When we travel in this realm, we go somewhere we've been before and we recognize it, and that excites in us memory, which is reinforced and extended, and upon this experience we base further experiment. We three have had our many experiences, which I have great faith, are similar, even universal experiences, and yet we are absolutely speechless in verbalizing them to each other.


Words fail me.

Terence: It seems to me that mind responds with an affinity for itself. If an expression is universal, then it has an affinity for the universal mind. What's interesting about the example of the kaleidoscope is that it's boring after a few minutes. If you analyze how it works, and take it apart, the base units in most kaleidoscopes are pieces of broken glass, pebbles, detritus, junk. Somehow splitting this into six sections with a mirror and putting it in heavy oil is supposed to bring you into the realm of something endlessly watchable and interesting. But it isn't.


The brain machines being produced in Germany are the same way. All pattern seems to quickly lose its charm unless it's pattern that has been put through the sieve of mind. We enjoy looking at the ruins and artifacts of vanished civilizations a lot more than random arrangements of natural objects.


It seems to me what we're looking for when we say the MPP [Massively Parallel Processor] data on chaos is like a DMT [Dimethyl tryptamine] trip, what we're saying is,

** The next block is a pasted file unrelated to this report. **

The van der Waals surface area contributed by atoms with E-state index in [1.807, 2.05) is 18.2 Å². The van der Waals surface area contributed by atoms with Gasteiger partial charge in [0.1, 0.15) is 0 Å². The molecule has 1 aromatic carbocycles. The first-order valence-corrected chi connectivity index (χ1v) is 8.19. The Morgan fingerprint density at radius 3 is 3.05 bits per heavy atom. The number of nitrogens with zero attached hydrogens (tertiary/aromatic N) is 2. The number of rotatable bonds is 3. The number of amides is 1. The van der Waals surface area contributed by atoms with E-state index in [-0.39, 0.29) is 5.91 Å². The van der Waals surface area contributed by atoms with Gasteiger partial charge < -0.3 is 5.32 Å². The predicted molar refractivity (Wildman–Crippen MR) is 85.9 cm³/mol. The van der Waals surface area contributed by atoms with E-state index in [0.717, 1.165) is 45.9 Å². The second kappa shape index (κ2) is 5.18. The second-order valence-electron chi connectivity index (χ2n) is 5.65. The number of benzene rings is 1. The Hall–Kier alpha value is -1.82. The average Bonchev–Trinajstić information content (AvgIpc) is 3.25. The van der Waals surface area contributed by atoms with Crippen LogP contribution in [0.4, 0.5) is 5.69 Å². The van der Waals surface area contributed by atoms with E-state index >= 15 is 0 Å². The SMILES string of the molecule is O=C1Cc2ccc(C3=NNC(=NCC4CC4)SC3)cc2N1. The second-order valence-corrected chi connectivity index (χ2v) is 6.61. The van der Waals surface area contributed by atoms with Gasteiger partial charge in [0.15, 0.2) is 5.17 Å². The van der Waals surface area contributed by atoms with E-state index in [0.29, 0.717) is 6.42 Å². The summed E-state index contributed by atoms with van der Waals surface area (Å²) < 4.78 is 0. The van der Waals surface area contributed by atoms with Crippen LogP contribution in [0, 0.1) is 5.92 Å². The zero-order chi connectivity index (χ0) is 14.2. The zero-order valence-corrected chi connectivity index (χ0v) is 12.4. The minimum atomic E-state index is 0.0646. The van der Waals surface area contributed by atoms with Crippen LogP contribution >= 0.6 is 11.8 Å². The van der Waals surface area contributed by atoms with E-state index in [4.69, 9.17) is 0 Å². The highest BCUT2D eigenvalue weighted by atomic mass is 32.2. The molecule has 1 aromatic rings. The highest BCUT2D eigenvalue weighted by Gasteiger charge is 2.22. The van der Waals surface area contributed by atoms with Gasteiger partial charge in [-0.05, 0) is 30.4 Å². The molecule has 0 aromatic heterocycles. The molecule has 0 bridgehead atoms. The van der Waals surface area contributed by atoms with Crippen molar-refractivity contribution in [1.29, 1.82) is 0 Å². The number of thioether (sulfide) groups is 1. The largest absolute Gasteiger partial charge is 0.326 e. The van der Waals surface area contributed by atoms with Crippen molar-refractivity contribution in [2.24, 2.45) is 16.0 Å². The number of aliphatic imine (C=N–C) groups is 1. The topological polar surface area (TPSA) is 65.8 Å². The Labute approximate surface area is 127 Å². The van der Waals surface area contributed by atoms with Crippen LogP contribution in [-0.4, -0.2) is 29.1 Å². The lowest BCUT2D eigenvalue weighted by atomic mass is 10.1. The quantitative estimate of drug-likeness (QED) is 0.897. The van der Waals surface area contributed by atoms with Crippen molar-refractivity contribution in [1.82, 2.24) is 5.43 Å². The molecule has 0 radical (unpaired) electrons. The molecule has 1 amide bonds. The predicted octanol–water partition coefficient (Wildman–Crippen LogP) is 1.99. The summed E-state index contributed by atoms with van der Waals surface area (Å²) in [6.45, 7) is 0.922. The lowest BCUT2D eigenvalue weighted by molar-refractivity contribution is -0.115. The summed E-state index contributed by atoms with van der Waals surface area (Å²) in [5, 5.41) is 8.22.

"Here in this pattern is the footprint of meaning."

It's as though an architect passed through. We're always looking for the betraying presence of an order that is more than an order of economy and pure function.

We look for an aesthetic order, and when we find that, then we have this reciprocal sense of recognition and transcendence, and this is what the psychedelic experience provides in spades.


A critic of the psychedelic experience would object,

"Of course it's made of mind. It's made of your mind."

For the psychedelic voyager, the intuition is, it's made of mind, but not made of my mind. Either there's an identity problem, or a real frontier of communication is being crossed.


When we look for living pattern, or aesthetically satisfying order, what we really look for is a sign that mind has somehow touched the stochastic processes of nature.

Rupert: The limiting factor seems to be neither the richness of display we find in nature, nor the language that we communicate with, but rather the ability to go into something with intensity of vision. I don't think language is a limiting problem.


For example, music can be written down in a language. I can read music, but for me it doesn't come to life from this language. I have to hear it for it to come to life.